Out of hand the flesh of a Japanese plum is so mild you might consider dialling back the sugar for a jam recipe. You definitely should not! First, the sugar is essential for the mixture to actually “jam” or set, but also that generous dose of sweetness balances the acidity that is unleashed during cooking. I ended up using the same ratio I use for raspberry jam: 2:1 fruit to sugar. Even with this high sugar content, the jam is quite tart. We noticed that of our two … Continue reading.
We didn’t eat spicy food when I was growing up. Not at all.
I didn’t learn to appreciate spicy food until I was in my early twenties, and it was at an Italian restaurant, of all places. I patronized Mercato in Calgary throughout high school, then later I had the opportunity to work in their kitchen. They make food from all over Italy, but the owners are Calabrian, and there’s always a few pastas on the menu made by infusing olive oil with garlic and hot chili flakes. I remember the first time that I realized how effective a little heat can be. It wakes up your mouth, and it elongates the sensation of the dish, as your mouth is … Continue reading.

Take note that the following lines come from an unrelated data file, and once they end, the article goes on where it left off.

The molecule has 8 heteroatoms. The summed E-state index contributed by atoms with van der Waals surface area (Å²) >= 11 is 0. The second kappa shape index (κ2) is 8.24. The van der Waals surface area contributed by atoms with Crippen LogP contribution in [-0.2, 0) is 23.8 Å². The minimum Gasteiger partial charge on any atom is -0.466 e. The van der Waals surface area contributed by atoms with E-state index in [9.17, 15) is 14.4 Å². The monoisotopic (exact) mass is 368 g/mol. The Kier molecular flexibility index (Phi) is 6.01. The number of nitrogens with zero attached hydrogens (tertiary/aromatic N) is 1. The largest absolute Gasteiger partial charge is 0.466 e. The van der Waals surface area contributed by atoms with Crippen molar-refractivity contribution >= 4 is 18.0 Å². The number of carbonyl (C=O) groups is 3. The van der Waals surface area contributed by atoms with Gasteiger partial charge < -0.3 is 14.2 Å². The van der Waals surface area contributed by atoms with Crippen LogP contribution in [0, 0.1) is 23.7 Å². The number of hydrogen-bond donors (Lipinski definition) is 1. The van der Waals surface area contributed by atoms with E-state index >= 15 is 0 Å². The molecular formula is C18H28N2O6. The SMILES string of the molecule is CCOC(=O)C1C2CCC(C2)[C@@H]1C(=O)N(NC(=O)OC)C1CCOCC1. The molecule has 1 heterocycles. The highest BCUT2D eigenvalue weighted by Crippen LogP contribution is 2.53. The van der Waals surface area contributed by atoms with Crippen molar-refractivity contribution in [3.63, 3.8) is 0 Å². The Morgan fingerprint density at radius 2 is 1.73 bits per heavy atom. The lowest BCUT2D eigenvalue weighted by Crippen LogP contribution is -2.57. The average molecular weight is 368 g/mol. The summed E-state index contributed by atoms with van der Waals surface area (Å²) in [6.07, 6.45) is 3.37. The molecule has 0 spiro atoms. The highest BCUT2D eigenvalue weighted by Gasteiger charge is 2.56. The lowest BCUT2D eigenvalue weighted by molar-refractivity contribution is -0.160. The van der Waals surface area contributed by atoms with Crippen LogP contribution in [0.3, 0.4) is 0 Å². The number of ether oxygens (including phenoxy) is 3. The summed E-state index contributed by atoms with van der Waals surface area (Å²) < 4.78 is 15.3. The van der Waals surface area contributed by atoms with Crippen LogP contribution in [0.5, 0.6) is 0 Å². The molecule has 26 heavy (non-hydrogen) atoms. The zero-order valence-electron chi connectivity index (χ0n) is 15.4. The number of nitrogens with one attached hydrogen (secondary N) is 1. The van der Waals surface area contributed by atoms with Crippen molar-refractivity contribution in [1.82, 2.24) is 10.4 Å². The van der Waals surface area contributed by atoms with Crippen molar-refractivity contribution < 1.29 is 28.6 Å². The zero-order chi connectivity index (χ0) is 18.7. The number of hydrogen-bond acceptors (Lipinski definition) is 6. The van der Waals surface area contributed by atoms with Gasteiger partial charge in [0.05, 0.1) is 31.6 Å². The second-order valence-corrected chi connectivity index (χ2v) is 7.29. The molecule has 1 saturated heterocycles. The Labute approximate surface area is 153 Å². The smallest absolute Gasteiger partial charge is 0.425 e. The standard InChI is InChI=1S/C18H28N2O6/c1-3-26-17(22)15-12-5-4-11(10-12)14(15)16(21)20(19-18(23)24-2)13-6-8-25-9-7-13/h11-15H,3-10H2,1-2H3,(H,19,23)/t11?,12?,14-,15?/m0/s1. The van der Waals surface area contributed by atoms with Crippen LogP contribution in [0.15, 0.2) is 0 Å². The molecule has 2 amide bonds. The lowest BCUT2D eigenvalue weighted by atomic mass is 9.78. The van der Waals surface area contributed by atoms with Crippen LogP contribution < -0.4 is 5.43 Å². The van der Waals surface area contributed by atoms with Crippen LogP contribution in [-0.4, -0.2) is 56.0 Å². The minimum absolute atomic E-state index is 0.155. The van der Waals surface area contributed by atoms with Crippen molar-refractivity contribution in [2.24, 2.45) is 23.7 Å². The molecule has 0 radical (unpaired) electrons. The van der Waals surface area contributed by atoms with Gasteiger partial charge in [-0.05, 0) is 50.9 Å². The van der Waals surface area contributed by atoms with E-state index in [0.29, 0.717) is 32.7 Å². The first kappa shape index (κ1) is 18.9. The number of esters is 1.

Rumtopf, literally “rum pot”, is a traditional German fruit preserve. As each type of fruit comes into season, it is macerated with sugar, placed in the pot, then covered with rum. Traditional rumtopfen are earthenware pots with heavy lids, but any wide-mouthed, non-reactive vessel can be used.
I use about one part sugar to two parts fruit, by weight, for each addition.
Once the last layer of fruit is added, the mixture steeps for a few months, and is traditionally eaten around Christmas.
The mixture goes through some profound transformations during aging. It loses the striking vibrancy seen above and turns a uniform burgundy. The liquor loses its clarity and becomes murky, with an exceptionally rich mouthfeel, verging on … Continue reading.